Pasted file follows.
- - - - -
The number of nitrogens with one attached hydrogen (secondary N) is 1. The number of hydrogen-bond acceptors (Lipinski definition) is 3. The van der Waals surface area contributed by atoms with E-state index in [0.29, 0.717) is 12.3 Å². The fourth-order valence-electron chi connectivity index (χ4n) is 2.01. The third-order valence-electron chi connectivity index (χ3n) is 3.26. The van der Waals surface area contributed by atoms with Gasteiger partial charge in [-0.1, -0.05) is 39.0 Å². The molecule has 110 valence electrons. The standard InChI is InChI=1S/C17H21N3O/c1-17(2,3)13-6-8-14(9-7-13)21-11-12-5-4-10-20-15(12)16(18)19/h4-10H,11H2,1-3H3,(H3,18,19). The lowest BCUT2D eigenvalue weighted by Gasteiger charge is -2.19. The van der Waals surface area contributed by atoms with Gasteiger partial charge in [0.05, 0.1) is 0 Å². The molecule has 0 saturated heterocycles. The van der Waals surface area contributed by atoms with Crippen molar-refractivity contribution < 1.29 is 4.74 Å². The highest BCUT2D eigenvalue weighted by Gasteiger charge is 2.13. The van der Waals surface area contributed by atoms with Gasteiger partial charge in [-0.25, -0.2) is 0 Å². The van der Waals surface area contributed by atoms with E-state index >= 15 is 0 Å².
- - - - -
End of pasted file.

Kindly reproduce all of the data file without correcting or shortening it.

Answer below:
The number of nitrogens with one attached hydrogen (secondary N) is 1. The number of hydrogen-bond acceptors (Lipinski definition) is 3. The van der Waals surface area contributed by atoms with E-state index in [0.29, 0.717) is 12.3 Å². The fourth-order valence-electron chi connectivity index (χ4n) is 2.01. The third-order valence-electron chi connectivity index (χ3n) is 3.26. The van der Waals surface area contributed by atoms with Gasteiger partial charge in [-0.1, -0.05) is 39.0 Å². The molecule has 110 valence electrons. The standard InChI is InChI=1S/C17H21N3O/c1-17(2,3)13-6-8-14(9-7-13)21-11-12-5-4-10-20-15(12)16(18)19/h4-10H,11H2,1-3H3,(H3,18,19). The lowest BCUT2D eigenvalue weighted by Gasteiger charge is -2.19. The van der Waals surface area contributed by atoms with Gasteiger partial charge in [0.05, 0.1) is 0 Å². The molecule has 0 saturated heterocycles. The van der Waals surface area contributed by atoms with Crippen molar-refractivity contribution < 1.29 is 4.74 Å². The highest BCUT2D eigenvalue weighted by Gasteiger charge is 2.13. The van der Waals surface area contributed by atoms with Gasteiger partial charge in [-0.25, -0.2) is 0 Å². The van der Waals surface area contributed by atoms with E-state index >= 15 is 0 Å².